Georgia judges and those around the country are taking part in a new trend. The trend involves sending convicted criminals to prison for sentences they can’t possibly serve. An article from the Atlanta Journal Constitution suggests the sentences are an effort by judges to show others, including the parole board, that these inmates are “off limits” for early release.
In Fulton County, one man was sentenced to multiple life sentences making him eligible for parole after 360 years. Another man in DeKalb County will be 111 years old before he can be considered for parole. Another Fulton County resident received four life sentences without the chance of parole, seven life sentences with parole, and an additional 485 years of prison time for charges including kidnapping, aggravated assault, and escape.
It may seem like overkill but the AJC points out that some judges may be worried about the most dangerous criminals being released should the need to trim the prison population ever come around. The article mentions the latest Supreme Court decision, mandating that California release over 30,000 inmates within the next two years, “…judges and prosecutors are using sentences longer than any human can serve: to inform those who hold the keys to the prison system that these criminals are off-limits.”
In addition to using lengthy sentences for singular offenses, more judges are “stacking” the sentences or requiring them to be served consecutively rather than concurrently.
A consecutive sentence is when you are sentenced to more than one offense and those sentences have to be served back to back. A concurrent sentence is when you are sentenced to multiple offenses and they can be served at the same time.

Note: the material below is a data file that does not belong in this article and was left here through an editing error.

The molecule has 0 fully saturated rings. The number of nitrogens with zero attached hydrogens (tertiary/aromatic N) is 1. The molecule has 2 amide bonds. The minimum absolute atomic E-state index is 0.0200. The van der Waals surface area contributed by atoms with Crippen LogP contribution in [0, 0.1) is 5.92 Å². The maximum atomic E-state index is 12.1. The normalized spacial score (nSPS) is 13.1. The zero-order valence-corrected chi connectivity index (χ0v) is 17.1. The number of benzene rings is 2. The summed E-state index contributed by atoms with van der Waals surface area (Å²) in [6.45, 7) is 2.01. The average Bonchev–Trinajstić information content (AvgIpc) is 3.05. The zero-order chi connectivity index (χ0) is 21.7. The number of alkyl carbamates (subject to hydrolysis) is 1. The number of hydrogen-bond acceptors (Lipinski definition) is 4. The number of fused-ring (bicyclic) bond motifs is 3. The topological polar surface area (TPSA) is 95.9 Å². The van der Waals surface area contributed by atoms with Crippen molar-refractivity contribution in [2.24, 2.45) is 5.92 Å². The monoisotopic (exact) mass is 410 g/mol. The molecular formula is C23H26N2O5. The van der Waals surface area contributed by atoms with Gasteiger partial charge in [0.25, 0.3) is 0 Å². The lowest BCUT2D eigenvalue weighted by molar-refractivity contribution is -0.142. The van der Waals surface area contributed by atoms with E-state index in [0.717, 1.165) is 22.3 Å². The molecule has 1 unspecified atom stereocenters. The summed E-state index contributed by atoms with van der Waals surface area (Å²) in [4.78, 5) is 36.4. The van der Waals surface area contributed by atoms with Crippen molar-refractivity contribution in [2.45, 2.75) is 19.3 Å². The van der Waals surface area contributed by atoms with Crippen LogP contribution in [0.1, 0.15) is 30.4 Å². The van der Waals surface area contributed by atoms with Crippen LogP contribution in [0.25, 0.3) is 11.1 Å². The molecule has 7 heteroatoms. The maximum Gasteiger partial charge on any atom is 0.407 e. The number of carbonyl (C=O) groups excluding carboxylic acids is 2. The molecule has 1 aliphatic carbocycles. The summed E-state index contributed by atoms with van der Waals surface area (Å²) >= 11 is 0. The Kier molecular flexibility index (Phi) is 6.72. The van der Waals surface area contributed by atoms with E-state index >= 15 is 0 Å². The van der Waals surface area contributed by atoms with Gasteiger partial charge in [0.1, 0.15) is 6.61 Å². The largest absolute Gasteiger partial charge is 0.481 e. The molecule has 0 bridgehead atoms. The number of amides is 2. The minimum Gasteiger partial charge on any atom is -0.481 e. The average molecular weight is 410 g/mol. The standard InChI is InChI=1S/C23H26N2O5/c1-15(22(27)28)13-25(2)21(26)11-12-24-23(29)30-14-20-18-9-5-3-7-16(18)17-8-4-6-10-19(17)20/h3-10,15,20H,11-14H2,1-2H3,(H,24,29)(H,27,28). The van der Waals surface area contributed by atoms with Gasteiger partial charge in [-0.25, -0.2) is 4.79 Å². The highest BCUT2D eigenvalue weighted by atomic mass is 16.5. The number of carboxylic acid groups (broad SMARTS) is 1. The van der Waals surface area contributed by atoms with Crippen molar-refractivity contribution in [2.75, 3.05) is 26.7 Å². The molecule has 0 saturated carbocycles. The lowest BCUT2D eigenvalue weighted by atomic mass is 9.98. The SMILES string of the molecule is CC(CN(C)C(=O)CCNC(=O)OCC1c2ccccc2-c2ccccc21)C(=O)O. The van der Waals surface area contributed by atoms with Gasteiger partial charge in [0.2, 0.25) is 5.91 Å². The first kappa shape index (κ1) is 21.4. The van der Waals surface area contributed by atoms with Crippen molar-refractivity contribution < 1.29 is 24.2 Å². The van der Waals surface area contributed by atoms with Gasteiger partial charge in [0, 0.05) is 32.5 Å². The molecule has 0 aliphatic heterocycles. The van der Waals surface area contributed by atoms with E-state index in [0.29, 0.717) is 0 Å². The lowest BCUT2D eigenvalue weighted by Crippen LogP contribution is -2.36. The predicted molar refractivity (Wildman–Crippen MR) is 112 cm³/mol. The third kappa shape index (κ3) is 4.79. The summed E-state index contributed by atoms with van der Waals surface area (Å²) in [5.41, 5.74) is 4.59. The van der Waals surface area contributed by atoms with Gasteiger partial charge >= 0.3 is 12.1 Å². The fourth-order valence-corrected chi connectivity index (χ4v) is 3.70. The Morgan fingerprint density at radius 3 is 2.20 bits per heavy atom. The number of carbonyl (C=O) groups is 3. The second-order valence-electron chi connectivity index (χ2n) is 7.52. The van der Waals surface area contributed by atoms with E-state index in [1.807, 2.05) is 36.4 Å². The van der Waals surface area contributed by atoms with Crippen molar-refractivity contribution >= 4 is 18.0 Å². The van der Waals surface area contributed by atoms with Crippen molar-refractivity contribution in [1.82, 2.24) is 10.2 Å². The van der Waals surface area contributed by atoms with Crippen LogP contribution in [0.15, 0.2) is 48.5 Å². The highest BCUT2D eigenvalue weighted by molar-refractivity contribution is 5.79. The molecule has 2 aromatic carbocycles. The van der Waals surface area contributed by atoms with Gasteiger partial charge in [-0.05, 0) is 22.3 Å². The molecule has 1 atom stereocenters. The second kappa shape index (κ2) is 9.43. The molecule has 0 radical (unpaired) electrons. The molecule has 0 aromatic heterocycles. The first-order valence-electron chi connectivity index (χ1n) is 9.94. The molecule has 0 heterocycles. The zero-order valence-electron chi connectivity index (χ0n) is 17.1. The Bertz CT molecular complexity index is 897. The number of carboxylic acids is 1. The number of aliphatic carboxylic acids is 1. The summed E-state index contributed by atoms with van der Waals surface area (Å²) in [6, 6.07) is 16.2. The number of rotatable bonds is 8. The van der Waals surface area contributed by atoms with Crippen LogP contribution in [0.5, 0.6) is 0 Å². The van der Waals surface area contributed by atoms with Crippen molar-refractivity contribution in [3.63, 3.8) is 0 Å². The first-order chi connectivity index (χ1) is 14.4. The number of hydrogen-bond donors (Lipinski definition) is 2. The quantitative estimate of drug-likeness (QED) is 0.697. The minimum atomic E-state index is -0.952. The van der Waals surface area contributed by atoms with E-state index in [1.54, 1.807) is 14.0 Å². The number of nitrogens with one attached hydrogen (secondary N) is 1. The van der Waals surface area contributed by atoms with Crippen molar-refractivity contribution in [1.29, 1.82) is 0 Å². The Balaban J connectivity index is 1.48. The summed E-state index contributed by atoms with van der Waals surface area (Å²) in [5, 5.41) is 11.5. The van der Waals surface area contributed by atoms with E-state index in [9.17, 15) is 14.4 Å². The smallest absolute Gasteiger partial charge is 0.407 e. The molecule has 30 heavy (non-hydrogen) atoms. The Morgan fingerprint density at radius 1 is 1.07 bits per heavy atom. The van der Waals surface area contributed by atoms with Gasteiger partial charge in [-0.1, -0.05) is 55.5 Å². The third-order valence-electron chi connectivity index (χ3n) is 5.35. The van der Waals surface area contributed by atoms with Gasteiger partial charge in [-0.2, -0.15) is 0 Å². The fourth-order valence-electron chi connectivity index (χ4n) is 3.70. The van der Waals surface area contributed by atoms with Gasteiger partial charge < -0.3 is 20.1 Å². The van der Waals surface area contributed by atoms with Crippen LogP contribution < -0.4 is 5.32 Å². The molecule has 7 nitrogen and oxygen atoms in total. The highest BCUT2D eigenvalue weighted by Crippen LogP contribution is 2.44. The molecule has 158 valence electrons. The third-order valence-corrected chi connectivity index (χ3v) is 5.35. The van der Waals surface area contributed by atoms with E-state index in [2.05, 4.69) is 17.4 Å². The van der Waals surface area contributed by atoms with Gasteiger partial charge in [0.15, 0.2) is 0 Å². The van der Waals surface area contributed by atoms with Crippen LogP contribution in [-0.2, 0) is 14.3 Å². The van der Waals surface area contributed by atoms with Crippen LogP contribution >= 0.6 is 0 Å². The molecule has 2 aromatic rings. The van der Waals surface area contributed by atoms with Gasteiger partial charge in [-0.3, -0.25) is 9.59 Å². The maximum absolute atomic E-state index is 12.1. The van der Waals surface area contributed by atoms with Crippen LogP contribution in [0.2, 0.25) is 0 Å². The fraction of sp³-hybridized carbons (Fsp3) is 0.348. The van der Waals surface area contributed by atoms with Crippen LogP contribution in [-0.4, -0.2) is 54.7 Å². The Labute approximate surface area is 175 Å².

For instance, if you are sentenced to 4 years for one crime and 5 for another and the judge requires these sentences to be consecutive, the rough maximum you will serve (without parole possibilities factored in) is 9 years. However, if you are allowed to serve them consecutively, the clock will start ticking the minute you are incarcerated on both sentence, leaving the maximum to be 5 years total.
While the AJC’s rationale makes sense and it’s probably (at least partially) correct, there’s little chance any changes in sentencing or any mandates by the high court would require the state to release murderers, whether they are serving a life sentence or ten of them.
However, judges often use sentences like these to send a message that they will not tolerate the most horrendous crimes. It could be said that the extra years are tacked on to gain political favor though, as tough sentences are often applauded in particularly well known and heinous crimes.
You don’t have to be convicted of murder to face a lengthy sentence. A judge can make an example out of you for nearly any Georgia criminal offense. If you are facing criminal charges, contact our attorneys to discuss the specifics of your case and what options might be available to you.